When it was originally announced that Donald Trump was going to build a tower on the Chicago River, there was a shared gasp and a sense of angst that built up among Chicago architecture enthusiasts, but when it was completed, there was a collective sigh of relief from the same group. It was, in the end, an elegant tower designed by Skidmore, Owings & Merrill, and it fit well on the river. In fact, in spite of its little flaws, it became a new Chicago architectural icon and part of its brand. We have Mayor Daley and Adrian Smith to thank for that, more than the building’s developer. And for plastering a bad hairpiece on the side of the building and deteriorating the city’s brand, we have none other than Donald Trump to thank for that.


Studio Playlist: AFRICA!

Méchant Garçon

Diblo Dibala

Toujours Oui

Diblo Dibala

Be Africa

Bibi Tanga & The Selenites


Miriam Makeba


Miriam Makeba


Miriam Makeba

Gari Good

Segun Damisa & The Afro-Beat Crusaders


Segun Damisa & The Afro-Beat Crusaders


Segun Damisa & The Afro-Beat Crusaders

African Dialects           

Peter King

It’s a Vanity 

Gabo Brown & Orchestra

Se Na Min

El Rego et ses Commandos

Crazy Afrobeat

Tony Allen

Soul Makossa

Manu Dibango

Wicked Funk 

Kwanzaa Posse

Alu Jon Jonky Jon

Fela Kuti

Chop & Quench

Fela Kuti

Eko Ile

Fela Kuti

Je’nwi Temi

Fela Kuti


Olu Dara



Studio Playlist: Fat Tuesday

Goin' Back To New Orleans

Dr. John

Walking To New Orleans

Fats Domino


Professor Longhair

Iko Iko

The Dixie Cups

Go To The Mardi Gras

Professor Longhair

Hey Pocky A-Way

The Meters

Big Chief

Professor Longhair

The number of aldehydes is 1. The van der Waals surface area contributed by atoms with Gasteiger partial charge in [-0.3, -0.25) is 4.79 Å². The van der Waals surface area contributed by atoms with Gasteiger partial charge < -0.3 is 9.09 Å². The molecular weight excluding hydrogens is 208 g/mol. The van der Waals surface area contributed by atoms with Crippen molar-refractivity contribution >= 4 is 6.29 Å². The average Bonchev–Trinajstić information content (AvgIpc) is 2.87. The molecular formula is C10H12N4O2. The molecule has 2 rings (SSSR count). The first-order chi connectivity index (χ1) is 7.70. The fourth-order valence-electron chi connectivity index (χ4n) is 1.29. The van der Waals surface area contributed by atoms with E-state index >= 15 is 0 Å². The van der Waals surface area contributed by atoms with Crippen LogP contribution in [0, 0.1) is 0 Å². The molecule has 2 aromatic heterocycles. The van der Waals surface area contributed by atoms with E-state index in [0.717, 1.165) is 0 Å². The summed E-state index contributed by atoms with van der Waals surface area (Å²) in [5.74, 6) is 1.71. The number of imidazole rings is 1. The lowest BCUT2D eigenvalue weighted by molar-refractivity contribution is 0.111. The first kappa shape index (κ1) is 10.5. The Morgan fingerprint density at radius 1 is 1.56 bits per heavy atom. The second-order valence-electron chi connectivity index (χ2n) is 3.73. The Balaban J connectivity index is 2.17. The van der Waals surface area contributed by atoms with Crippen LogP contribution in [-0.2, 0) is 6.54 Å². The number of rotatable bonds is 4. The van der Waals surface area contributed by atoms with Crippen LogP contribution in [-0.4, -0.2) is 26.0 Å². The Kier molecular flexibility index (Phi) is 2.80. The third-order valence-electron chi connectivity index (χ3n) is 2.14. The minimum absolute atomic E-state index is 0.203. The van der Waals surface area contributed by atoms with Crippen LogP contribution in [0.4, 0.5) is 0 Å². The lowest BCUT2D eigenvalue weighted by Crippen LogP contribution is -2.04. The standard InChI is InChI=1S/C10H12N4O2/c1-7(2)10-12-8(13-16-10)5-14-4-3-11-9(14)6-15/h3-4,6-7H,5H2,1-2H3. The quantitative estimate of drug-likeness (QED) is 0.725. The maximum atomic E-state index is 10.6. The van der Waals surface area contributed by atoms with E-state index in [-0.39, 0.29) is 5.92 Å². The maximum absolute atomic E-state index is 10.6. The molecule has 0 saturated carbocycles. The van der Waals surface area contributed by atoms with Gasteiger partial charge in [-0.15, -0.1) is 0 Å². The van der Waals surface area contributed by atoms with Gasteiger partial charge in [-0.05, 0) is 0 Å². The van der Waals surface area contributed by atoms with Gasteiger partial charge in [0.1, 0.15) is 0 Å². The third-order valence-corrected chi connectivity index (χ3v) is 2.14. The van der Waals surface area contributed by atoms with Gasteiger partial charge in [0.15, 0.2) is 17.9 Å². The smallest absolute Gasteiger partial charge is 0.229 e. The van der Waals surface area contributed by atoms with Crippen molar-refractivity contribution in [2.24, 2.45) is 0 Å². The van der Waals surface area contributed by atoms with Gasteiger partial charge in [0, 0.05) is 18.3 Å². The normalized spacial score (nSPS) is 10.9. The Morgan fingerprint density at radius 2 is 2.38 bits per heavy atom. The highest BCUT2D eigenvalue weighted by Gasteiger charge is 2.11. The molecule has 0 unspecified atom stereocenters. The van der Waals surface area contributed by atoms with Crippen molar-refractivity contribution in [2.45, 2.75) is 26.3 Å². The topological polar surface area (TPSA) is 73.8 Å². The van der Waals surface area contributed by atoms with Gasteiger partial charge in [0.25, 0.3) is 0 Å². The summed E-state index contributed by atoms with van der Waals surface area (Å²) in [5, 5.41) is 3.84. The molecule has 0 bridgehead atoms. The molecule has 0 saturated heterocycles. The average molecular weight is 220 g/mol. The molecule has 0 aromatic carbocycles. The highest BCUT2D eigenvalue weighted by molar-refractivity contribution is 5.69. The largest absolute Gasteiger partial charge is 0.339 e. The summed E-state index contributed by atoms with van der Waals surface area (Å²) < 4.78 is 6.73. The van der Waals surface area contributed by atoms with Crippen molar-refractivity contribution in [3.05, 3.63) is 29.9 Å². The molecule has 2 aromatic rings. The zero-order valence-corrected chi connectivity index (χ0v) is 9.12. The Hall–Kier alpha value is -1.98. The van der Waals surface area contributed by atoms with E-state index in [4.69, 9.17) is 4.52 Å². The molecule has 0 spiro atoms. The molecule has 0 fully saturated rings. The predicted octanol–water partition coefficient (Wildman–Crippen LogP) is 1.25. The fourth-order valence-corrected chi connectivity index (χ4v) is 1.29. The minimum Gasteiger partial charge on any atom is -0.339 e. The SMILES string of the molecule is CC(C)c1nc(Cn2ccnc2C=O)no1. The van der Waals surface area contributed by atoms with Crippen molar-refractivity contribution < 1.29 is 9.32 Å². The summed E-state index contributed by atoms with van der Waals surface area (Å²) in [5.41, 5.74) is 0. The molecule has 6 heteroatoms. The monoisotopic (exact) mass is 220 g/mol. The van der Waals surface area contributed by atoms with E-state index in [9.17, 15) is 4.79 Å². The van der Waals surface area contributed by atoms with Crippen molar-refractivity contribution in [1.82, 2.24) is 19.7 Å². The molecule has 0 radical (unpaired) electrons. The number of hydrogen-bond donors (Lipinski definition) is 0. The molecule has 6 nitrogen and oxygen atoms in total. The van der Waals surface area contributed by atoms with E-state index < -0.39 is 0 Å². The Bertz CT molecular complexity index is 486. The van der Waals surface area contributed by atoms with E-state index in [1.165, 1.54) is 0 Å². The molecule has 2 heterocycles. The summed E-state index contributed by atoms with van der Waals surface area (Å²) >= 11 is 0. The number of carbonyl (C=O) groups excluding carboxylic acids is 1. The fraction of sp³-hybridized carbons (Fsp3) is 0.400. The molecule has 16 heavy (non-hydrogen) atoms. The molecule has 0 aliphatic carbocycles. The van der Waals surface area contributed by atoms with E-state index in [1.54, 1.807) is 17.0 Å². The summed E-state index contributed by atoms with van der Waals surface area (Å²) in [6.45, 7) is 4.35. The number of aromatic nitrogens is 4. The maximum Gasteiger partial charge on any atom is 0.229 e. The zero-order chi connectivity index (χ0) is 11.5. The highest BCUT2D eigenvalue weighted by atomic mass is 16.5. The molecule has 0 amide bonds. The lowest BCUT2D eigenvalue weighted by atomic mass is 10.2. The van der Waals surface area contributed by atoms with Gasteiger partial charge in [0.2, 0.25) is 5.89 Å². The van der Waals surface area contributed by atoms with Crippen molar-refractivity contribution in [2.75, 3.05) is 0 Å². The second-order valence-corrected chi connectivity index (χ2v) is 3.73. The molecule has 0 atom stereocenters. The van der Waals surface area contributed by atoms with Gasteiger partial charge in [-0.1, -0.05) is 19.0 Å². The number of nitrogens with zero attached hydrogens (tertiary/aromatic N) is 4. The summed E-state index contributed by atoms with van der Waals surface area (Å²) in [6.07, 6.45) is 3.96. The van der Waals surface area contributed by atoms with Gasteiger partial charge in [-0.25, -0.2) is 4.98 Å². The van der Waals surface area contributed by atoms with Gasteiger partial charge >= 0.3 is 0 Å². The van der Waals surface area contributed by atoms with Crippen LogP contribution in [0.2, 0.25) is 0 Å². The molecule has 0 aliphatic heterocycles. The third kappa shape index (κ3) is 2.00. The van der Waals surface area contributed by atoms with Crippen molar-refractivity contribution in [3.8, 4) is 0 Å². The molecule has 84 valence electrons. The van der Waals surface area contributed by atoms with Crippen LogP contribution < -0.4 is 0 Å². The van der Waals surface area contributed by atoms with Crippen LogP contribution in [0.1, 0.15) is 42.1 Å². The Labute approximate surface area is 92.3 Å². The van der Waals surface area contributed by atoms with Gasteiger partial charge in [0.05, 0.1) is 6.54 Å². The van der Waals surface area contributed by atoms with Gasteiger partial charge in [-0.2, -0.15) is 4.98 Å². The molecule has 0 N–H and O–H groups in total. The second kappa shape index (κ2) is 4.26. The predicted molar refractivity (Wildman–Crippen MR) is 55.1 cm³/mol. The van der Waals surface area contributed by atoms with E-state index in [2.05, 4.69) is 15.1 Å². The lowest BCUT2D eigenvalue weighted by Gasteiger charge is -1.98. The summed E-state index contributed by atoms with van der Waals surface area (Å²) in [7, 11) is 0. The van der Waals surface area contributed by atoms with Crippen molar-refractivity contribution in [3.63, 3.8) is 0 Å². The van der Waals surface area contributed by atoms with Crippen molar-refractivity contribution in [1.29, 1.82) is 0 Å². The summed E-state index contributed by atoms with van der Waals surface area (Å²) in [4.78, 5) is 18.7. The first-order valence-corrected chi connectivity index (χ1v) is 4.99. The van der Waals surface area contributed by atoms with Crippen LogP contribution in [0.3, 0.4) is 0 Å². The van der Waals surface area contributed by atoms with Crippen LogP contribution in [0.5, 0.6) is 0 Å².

Street Parade

Earl King

Tremé Mardi Gras 

Kermit Ruffins

Handa Wanda

Bo Dillis and the Wild Magnolia Mardi Gras Indian Band

Second and Dryades 

Galactic & Big Chief Monk Boudreaux

All On A Mardi Gras Day 

The Wild Magnolias

Fire On The Bayou 

The Neville Brothers

Right Place Wrong Time

Dr. John

Carnival Day 

Dave Bartholomew

Throw Me Something, Mister 

Buckwheat Zydeco

Do Watcha Wanna

Rebirth Brass Band

La Danse de Mardi Gras 

Steve Riley & the Mamou Playboys

When The Saints Go Marching In 

Pete Fountain

Jambalaya Strut 

Dr. Michael White


Watch These Films: A Lovers' List


Michael Curtiz  


Brief Encounter  

David Lean  



Billy Wilder


An Affair to Remember 

Leo McCarey



Jean-Luc Goddard  


Splendor in the Grass

Elia Kazan


Jules et Jim

Francois Truffaut


Who’s Afraid of Virginia Wolfe?

Mike Nichols


Bonnie and Clyde

Arthur Penn


The Graduate

Mike Nichols


Woman Under the Influence

John Cassavetes



Woody Allen



Paul Mazursky


Paris, Texas

Wim Wenders


I Love You

Marco Ferreri


Betty Blue

Jean-Jacques Beineix


Wings of Desire 

Wim Wenders


The Unbearable Lightness of Being

Philip Kaufman


The English Patient

Anthony Minghella


Shakespeare in Love

John Madden


In the Mood for Love

Wong Kar-Wai


Pride & Prejudice

Joe Wright


Silver Linings Playbook

David O. Russell


Blue is the Warmest Color

Abdellatif Kechiche



Studio Playlist: Winter SOUL-stice

Soul Searching

Solomon Burke

People Get Ready

Curtis Mayfield & The Impressions

I’ll Take You There

The Staple Singers

Bring It On Home To Me

Sam Cooke

Sweet Soul Music  

Arthur Conley    

Soul Man       

Sam & Dave

I Got You

James Brown

Try a Little Tenderness

Otis Redding

Hold On! I’m Comin’

Sam & Dave


Junior Walker & The All Stars


Otis Redding

Cry to Me

Solomon Burke

Mercy Mercy Me

Marvin Gaye

Let’s Stay Together

Al Green

Whatcha See Is Watcha Get

The Dramatics

Let’s Groove

Earth, Wind & Fire

Dancing In the Street       

Martha Reeves

I Want You Back

Jackson 5

Santa Claus Is Coming to Town

Diana Ross, Jackson 5 & The Supremes